Down Time

“You can always tell the veterans; they bring magazines to the cafeteria,” he said. It was lunch time. We were waiting for the elevator. They are notoriously slow in the afternoon.

I turned down my iPod. “Yeah, I’m not so good with the down time.”

A few minutes later, we exited the building into the fray of a Times Square bustling with matinee goers, and waved each other off into the crowd. I turned my iPod up.

My lunch time routine is fairly, well, routine: I walk to an organic health food place called Green Symphony, grab some stuff, and walk back. It’s all of two blocks. I’m outside for less than fifteen minutes. It’s often the only direct sunlight I see all day. It’s down time. And I never spend it without protection: my iPod and sunglasses.

Today was only slightly different. There was a fruit stand on the corner of 43d & Eighth. I reached into my pocket for a quarter, and felt a coin slip down my leg. I let it go, figuring someone else could use it more then me. I got a banana, and walked on to Green Symphony. I got a salad (with tofu, sunflower seeds, broccoli, carrots, and a hard boiled egg). Standing in line I noticed that my left arm felt lighter. I looked down at my wrist for the time, and saw only a pale wisp of skin where my watch had once been.

You remember the watch, right? The one about which I wrote:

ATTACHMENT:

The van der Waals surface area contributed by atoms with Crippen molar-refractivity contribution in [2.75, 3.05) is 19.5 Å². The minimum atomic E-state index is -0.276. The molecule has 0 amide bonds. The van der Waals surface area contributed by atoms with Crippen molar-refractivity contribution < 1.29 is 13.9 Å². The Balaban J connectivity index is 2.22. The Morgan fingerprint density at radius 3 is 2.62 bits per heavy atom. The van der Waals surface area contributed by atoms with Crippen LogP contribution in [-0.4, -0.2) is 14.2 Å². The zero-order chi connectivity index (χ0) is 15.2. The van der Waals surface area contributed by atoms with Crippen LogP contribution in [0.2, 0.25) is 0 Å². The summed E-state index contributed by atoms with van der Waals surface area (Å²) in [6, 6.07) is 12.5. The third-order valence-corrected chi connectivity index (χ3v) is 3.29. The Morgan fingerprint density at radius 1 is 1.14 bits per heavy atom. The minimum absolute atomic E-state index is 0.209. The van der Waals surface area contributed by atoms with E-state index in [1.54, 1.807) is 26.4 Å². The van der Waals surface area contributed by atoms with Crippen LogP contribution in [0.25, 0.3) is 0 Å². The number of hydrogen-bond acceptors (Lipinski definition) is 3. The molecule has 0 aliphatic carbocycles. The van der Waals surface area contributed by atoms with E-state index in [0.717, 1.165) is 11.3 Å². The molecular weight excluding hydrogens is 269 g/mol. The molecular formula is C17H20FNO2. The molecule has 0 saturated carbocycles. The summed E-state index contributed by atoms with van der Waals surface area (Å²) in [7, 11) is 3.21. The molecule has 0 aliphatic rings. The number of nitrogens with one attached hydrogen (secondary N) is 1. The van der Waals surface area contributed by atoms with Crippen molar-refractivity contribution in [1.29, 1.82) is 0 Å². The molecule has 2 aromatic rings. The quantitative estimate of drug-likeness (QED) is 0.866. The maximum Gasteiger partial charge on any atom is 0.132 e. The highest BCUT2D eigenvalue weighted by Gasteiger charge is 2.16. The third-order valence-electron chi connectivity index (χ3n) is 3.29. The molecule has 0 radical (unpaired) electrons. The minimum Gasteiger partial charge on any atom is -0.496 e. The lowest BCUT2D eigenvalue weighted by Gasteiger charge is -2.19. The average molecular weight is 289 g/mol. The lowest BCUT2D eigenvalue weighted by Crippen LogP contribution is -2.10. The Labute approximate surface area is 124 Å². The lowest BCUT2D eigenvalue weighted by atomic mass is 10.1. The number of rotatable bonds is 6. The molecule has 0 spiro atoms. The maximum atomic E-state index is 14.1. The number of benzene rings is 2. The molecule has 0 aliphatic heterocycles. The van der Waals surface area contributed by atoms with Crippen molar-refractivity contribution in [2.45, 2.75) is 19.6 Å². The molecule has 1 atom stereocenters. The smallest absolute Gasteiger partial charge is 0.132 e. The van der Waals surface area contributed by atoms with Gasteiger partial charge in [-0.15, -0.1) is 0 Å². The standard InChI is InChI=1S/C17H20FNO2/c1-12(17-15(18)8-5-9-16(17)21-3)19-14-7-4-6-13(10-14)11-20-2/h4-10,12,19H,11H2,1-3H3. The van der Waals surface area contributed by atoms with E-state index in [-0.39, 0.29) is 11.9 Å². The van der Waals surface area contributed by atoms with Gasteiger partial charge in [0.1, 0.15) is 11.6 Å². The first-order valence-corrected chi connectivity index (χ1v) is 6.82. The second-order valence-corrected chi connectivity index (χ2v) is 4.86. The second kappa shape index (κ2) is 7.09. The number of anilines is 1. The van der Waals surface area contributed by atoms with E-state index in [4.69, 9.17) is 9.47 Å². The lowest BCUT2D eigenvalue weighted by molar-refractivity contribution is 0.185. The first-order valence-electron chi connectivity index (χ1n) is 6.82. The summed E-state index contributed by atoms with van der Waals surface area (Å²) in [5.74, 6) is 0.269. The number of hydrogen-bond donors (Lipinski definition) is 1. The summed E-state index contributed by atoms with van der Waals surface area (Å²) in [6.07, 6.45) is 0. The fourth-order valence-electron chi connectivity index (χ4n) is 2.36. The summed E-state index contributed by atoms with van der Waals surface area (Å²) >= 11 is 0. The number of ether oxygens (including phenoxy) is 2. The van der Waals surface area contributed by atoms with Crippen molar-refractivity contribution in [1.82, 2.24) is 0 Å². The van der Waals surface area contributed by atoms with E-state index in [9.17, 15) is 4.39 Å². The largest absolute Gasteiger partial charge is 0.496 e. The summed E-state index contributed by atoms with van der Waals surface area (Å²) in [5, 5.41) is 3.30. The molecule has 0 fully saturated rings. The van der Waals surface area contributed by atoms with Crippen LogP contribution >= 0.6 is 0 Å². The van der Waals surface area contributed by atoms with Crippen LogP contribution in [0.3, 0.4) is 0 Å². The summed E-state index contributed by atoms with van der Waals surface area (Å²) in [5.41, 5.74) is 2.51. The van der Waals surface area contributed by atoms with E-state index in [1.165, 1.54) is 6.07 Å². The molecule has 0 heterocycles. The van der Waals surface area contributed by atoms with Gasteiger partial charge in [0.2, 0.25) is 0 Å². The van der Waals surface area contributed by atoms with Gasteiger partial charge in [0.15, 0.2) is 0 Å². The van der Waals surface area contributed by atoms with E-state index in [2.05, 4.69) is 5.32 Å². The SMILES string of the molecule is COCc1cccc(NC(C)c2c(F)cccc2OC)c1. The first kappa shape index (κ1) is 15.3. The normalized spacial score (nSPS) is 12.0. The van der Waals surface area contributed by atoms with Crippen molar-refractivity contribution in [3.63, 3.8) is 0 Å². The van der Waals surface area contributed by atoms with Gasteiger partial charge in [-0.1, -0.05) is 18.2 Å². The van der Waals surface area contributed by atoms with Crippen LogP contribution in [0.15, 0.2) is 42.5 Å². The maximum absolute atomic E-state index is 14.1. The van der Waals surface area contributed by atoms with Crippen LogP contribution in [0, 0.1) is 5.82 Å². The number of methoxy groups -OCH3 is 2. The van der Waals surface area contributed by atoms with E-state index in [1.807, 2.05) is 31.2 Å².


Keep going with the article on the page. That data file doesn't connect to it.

I have a wicked cool wristwatch. I always feel dressed up when I’m wearing it (which is always), even if I’m in pajama bottoms, a t-shirt and flip flops. Plus, it keeps terrific time.

The one that I “set it forward a few seconds” because “I wanna’ get there first, and feel it fully every time.”

I walked back to the office thinking I’d taken it off. Nope. I stepped back outside and retraced my steps meticulously. Nothing. I asked the fruit guy, and the Green Symphony guy. Nope. Nope. I returned to work to sit blank-faced through a meeting. Fumbling nervously with change in my pocket, I found a single, cold and smooth watch link. A clue. The scent of hope. I struck out on a ‘CSI’ mission to reconstruct the incident. I stepped inside 255 West 43d and asked the security if someone could dig around the space below the sidewalk grates. He made a call. I sat in reception and waited. And waited. And waited. And waited…

In the interim, I learned that 255 West 43d Street is the old Times Square Hotel. It’s now a 650+ room, mixed-income housing initiative for actors, seniors, AIDS patients, veterans, and local employees. There was a woman playing show tunes on the piano in the lobby. There was resident-created art on the walls. It was a bee hive of activity.

Twenty minutes later, a woman named Sharleen introduced herself smiling. We walked outside, and crept over the grates while another man swept around with a broom. I explained the events as I had reconstructed them. She was rich with empathy, but alas, our efforts failed: there was no watch. It was lost and gone forever.

“Maybe it happened for a reason,” Sharleen said smiling.

My immediate instinct upon heading off into the crowd was to get myself coffee and a cookie — a little pick me up in the face of my loss. But as I’ve made great strides in refined sugars and afternoon caffeine in the last month, I headed to Jamba Juice instead, and settled for an extra shot of protein.

I tell myself that it was only a thing. I remind myself that, though it cost nearly as much my first car (a 1981 Volkswagen Rabbit), it’s just an object, material. It was my only extravagance, the first and only superfluous item I’ve purchased as an adult. It was simple, classic, elegant, and cool. And it is lost and gone forever.

And so I’m working on the down time.

Related Posts